Ray Bradbury never considered himself a science fiction writer (he preferred the term “fantasy”) even though he wrote one of the most important science fiction novels of all time, Fahrenheit 451. But Bradbury fanatics will cantankerously point out that their icon’s strongest medium was the short story. Collections greatly outnumber novels in his bibliography (and even some of his novels, like The Martian Chronicles, are more like short story collections). So it would make sense that his style would fit in well with the TV anthology craze of the fifties and sixties. Bradbury adapted his short stories, as well as wrote original episodes, for such classic shows as “The Twilight Zone” and “Alfred Hitchcock Presents.” He eventually even wrote and hosted his own anthology series, “The Ray Bradbury Theater,” which ran for six seasons across two cable channels from 1985 to 1992. But Bradbury’s scripts (which also included various TV movies) didn’t just land on the small screen; he also wrote a few films. Starting with story credit for 1953’s “It Came from Outer Space,” Bradbury penned a handful of different films throughout the years. The most surprising, 1956’s “Moby Dick,” the adaptation directed by John Huston and starring Gregory Peck as Ahab, is considered by many to be the best film adaptation of the Melville novel.
It was 1937 – years since he wrote and published his most well-known novel, Brave New World – when English writer Aldous Huxley arrived in Hollywood. Like Faulkner, he used the income of working on screenplays to keep himself financially stable between books. Among his script credits: “Pride and Prejudice,” “Jane Eyre,” and the biopic “Madame Curie.” Huxley struggled for years unsuccessfully to get “Brave New World” adapted; he did manage, however, to adapt his short story The Gioconda Smile into the film “A Woman’s Vengeance.” Huxley’s screenwriting career is unfortunately most notorious for his failed attempt at the first draft of the animated “Alice in Wonderland” for Disney. Huxley, who had a family connection to Lewis Carroll, wanted to use the film to explore deeper themes, but Disney rejected the treatment outright. In the end, Huxley benefited most from the move to Hollywood from the influence of the SoCal culture. He became fascinated with mysticism, particularly the Hindu philosophy of Vedanta, and would write and lecture on it for years. Eventually, Huxley became a major figure in the early psychedelic scene, writing about his experiences using the hallucinogen mescaline in The Doors of Perception, and promoting the use of drugs like LCD (which he famously took on his deathbed in 1963) in the search of enlightenment.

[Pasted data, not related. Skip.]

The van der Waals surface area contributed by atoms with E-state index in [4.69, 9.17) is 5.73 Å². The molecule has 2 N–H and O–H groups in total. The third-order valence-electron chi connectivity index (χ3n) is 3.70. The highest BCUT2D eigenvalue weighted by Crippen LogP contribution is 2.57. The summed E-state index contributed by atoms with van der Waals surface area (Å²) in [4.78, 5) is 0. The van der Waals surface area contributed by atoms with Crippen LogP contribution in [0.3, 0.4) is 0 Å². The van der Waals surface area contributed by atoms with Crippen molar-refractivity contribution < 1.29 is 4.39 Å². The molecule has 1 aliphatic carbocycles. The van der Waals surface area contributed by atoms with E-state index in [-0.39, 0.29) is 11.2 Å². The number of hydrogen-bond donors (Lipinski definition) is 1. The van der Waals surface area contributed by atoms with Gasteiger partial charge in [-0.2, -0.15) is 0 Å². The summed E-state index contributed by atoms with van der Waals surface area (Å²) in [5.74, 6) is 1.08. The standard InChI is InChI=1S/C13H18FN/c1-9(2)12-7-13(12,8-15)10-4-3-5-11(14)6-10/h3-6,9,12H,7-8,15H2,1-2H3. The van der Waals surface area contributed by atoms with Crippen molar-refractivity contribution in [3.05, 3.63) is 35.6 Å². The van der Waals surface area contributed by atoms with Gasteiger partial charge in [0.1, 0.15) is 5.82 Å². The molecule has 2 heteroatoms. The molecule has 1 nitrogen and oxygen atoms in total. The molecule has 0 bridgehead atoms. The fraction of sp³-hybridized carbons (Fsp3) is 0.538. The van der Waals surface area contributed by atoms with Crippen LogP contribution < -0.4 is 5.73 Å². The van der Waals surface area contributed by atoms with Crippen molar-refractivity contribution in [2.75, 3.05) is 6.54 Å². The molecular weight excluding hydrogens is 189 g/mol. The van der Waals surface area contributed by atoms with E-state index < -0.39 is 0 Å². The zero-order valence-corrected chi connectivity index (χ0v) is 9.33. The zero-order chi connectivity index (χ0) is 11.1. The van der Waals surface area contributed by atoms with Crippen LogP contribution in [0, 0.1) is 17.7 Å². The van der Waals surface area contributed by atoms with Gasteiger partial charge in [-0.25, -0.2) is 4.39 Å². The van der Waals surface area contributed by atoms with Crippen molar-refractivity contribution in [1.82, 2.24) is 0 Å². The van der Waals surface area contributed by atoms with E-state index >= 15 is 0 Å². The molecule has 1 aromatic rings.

The Godfather made Mario Puzo a household name. The irony? When he wrote the now-classic mafia novel, Puzo already had two critically well-received books under his belt. They just hadn’t made him any money. So, as Puzo fully admitted afterward – and even, by some accounts, as he was writing it – the book was intended as a moneymaking vehicle. The salacious subject matter and skillful narrative work, however, turned it into a runaway bestseller. Then, through luck and an eager-to-collaborate Francis Ford Coppola, Puzo was able to parlay his bestseller into two cinema masterpieces, “The Godfather” and “Godfather Part II” (we’re ignoring “Part III”), both of which earned him the Oscar for best adapted screenplay. The acclaim brought more film work; Puzo wrote the initial draft of the blockbuster disaster movie “Earthquake” and worked on the mother-of-all superhero movies, “Superman,” directed by Richard Donner and starring Christopher Reeve, and its sequel “Superman II” (both were written and filmed as one massive project).
“Nobody knows anything,” is how William Goldman famously described Hollywood in his 1983 memoir Adventures in the Screen Trade. Whether that’s an apt description remains to be seen, but one thing is for sure: Goldman knows from writing movies. Before making it big in Hollywood, Goldman (who’s probably best known in the book world for his thriller Marathon Man and children’s book The Princess Bride, both of which he adapted for film) had written nearly half a dozen literary novels and even a few Broadway plays. In the nearly fifty years he’s been writing movies (next year moviegoers will see his name in the credits of “Heat” starring Jason Statham), more than twenty of Goldman’s scripts have been produced. Some notable entries include the Oscar-winning “Butch Cassidy and the Sundance Kid” and “All the President’s Men,” and “A Bridge Too Far.”